You shouldn’t avoid pushing top talent through that prefers a permanent offer, especially if you see exceptional potential that could benefit your client and the candidate. However, when you discover this talent and feel strongly about referring them during a seasonal hiring period, it’s important to be honest with both parties. This way, they can come to terms that satisfy everyone’s employment needs.
Keep ‘same time next year’ talent close at hand
Relationship-building is an ongoing part of your staffing strategy. However, your energy may be wasted filling seasonal jobs if you’re focused exclusively on building new relationships with potential candidates.
When evaluating talent’s goals each seasonal hiring period, identify candidates that expect to be available ‘this time next year.’ Keep tabs on those temporary employees between seasons to update them on skills they can keep fresh, changes in the industry, (public) updates in the company, etc.
Ideally, you want to keep these candidates in your talent pool and your client’s talent funnel. However, if you see talent’s interests or skills shift over the year, reassess your client list to ensure you’re prepared to place candidates with the best fitting company next season.
Update tools for high-volume screening
Regardless of the market, always be prepared for high-volume screening by keeping staffing tools updated to handle any candidate load. Find tech and tools that simplify processes for your staffing agency while streamlining the transition from talent sourcing and screening to funneling top contenders into your clients’ hiring processes.
One-way video interviews allow you to build a candidate library to review for future temporary roles. They also speed up the decision-making process for clients when choosing candidates to schedule for in-person interviews. Interview scheduling tools are another great way to ensure no time is wasted during the already-busy seasonal hiring season.
Not every tool is the best fit for every client’s needs, and some clients may prefer your staffing agency to work with tools that integrate with their hiring team’s tech. Stay abreast of updates in staffing and hiring technology to ensure your team is prepared to work with the most effective and efficient tools.
Determine necessary training during recruiting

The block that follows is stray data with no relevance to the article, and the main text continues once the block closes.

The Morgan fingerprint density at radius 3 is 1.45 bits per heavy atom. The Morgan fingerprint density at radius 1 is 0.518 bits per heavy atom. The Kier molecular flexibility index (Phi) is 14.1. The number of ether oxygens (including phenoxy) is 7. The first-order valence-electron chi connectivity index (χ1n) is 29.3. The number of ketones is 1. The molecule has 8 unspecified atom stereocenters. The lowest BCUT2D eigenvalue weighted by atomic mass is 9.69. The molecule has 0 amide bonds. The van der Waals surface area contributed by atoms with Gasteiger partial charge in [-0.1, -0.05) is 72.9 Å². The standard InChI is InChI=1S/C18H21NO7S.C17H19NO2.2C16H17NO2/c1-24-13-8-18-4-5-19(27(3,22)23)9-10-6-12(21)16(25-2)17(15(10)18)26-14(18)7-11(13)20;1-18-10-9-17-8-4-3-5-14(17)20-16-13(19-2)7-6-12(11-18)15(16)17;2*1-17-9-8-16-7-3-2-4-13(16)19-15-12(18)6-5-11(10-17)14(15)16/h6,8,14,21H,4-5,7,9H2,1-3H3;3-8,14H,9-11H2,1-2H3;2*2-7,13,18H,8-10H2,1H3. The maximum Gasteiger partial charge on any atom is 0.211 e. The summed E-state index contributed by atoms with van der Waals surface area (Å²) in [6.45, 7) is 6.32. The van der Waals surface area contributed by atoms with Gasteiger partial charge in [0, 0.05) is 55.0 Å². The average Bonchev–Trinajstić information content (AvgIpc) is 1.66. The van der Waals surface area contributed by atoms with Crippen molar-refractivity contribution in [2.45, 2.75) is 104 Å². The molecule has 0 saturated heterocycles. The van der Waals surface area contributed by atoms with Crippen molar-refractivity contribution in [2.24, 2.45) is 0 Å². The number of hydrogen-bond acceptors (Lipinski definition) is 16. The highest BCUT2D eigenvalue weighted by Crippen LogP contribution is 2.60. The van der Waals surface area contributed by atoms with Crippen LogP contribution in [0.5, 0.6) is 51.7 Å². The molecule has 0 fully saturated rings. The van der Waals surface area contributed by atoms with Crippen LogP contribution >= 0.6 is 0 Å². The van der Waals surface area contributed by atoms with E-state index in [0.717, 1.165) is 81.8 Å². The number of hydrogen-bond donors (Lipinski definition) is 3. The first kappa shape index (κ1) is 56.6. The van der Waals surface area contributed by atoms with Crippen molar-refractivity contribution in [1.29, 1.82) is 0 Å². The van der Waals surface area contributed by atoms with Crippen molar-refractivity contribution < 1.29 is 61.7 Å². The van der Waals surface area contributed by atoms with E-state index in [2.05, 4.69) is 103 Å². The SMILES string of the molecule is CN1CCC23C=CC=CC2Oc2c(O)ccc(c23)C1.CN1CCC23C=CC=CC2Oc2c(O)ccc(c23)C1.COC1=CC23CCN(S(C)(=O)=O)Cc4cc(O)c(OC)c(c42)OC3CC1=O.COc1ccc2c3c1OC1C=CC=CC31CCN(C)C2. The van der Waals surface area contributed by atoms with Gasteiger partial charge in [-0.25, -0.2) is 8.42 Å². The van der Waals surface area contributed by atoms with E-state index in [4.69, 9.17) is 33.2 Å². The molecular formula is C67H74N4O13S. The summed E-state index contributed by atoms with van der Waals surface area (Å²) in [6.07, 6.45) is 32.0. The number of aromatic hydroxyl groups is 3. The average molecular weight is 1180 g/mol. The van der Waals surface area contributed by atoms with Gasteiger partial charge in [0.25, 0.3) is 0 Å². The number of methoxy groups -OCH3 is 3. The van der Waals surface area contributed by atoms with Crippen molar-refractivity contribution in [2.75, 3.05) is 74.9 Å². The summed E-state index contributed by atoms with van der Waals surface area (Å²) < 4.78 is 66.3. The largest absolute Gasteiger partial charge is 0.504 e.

When screening talent for seasonal roles, it’s necessary you determine what training they will need early in the process. Not all temporary positions are created equal. A candidate may have worked in the food/beverage industry for seven years, but they may not be knowledgeable about specific technology your client uses on the job.
Being able to provide clients with information about how much onboarding a candidate will need is invaluable to their and the candidate’s success in the role. To assess candidates’ full capabilities, clients need to clearly communicate skills and training details beyond basic requirements and qualifications.
- What skills are not taught during onboarding?
- What skills can be learned on the job?
- What skills can candidates acquire on their own time?
- What changes have occurred in the skills needed for the role from previous seasons?
Track metrics to improve onboarding processes
It’s important to follow up with candidates after they finish their temporary contract. Survey talent to determine factors such as:
- How well they felt they were vetted to confirm they were prepared for the role before entering the hiring process
- How transparent hiring managers were about their training/onboarding processes before making an offer
- Whether they felt they received sufficient onboarding/on-the-job training
- How streamlined onboarding tasks were to complete during their accelerated training period
- If they feel confident returning to that job in the future
Many clients are not as likely to collect this kind of information from temporary hires as they exit as they are part and full-time employees. But a 2019 survey by Adobe revealed less than half (49%) of seasonal employees that reported spending at least an hour filling out hiring and onboarding paperwork felt the process was an efficient use of their time.
Providing clients with data that allows them to improve their seasonal onboarding process ensures temp hires are able to excel and feel satisfied in their roles. This makes top talent more likely to return.
Structure incentives for seasonal talent
It’s not safe to assume just because a role is only three months long, a seasonal hire will see their employment term to the end. There are many reasons a temporary hire may quit in the middle of a busy season:
- The role wasn’t what they thought it would be
- They are offered a better paying seasonal position
- They find a full-time job opportunity
- They can’t meet the demands of the job
Filling in-demand roles is even more difficult in the midst of a busy period for your clients. Going through the hiring process when all hands need to be on deck, managing employee and customer needs, drains the entire workforce.
Determine in advance of seasonal talent sourcing if clients offer incentives, such as employee discounts or a bonus for hires that finish the season. Be sure candidates are well-informed of the benefits of finishing their temporary contract.
You can also incentivize candidates by letting them know you’ll be following up at the end of the season to see how their experience went and determine where they might fit into future seasonal jobs.